Published on May 21st, 2013 | by James Ayre2
Dance Of The Planets 2013 — Venus, Jupiter, And Mercury Dance May 24 – 30
May 21st, 2013 by James Ayre
The Dance of the Planets will be occurring from — roughly — May 24 through May 30. The “dance of the planets” is the name used for the event where Jupiter, Venus, and Mercury, all appear to be right next to each other in the evening sky, and over a period of time appear to rotate and change positions with each other. The show is expected to be a good one this year, so I recommend that anyone who has the time should check it out.
The best days to watch will be from May 24 – 30 2013 — when all three planets will be within 5 degrees of each other, in the sunset/dusk sky. They of course won’t truly be anywhere near each other, but in actuality hundreds of millions of miles away from each other. That’s relativity.
Venus and Jupiter are often easily visible in the night’s sky, though typically not near each other. And Mercury is itself a bit more elusive, requiring some forethought or luck in order to see it. Since Mercury is very close to the Sun, it’s only visible from the Earth when the Sun is dimmed, as seen from the Earth, such as at and after sunset/twilight.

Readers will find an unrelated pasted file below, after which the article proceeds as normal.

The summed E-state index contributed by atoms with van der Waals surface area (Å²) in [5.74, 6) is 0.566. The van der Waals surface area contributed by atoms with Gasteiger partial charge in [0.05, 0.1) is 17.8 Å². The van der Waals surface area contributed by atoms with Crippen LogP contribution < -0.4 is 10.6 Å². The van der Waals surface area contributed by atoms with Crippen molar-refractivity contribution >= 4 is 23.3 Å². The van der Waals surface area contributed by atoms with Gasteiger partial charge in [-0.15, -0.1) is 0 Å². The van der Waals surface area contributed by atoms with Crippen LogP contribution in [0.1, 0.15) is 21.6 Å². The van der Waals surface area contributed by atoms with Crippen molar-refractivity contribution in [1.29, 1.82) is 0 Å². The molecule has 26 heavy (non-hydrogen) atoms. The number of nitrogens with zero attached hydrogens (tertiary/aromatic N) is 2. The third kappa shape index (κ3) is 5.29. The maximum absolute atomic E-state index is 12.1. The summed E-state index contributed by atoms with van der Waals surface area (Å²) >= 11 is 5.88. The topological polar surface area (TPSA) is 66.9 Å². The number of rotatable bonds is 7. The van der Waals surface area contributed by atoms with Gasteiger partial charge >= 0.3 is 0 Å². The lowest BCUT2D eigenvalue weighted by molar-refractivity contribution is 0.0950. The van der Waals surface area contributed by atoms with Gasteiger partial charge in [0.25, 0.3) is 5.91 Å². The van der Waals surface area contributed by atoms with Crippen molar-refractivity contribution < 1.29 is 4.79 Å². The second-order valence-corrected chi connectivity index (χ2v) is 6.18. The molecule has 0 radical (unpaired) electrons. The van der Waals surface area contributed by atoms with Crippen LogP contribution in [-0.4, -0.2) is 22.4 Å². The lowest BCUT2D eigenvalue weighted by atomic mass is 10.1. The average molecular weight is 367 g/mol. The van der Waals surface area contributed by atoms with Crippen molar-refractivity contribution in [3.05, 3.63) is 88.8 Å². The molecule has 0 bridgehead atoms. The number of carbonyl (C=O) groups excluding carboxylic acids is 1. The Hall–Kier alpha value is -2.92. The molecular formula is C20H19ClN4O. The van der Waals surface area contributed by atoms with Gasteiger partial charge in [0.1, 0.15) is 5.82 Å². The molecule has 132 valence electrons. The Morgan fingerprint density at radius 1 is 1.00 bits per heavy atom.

ScienceHeathen has some details:
So for those wanting to watch, the best time is about 45 minutes after sunset, though really anytime around then is good. You’ll be wanting to look low on the west northwestern horizon. There will be a couple of bright ‘stars’ in the area — one of which will be Jupiter, one Venus, one Mercury, and then a couple of other true stars. The graphics on this page should give you a very good idea.
A note, sometimes, and in some regions you may need to use binoculars to see all three of the planets. It’s a beautiful show regardless though, even ‘just’ with the naked eye.
For information on the year’s other great astronomy events, see: Astronomy 2013, Comet ISON, Lunar Eclipses, Perseids, Solar Eclipses, Geminids, Supermoon, etc
Enjoy the show 🙂
Keep up to date with all the most interesting green news on the planet by subscribing to our (free) Planetsave newsletter.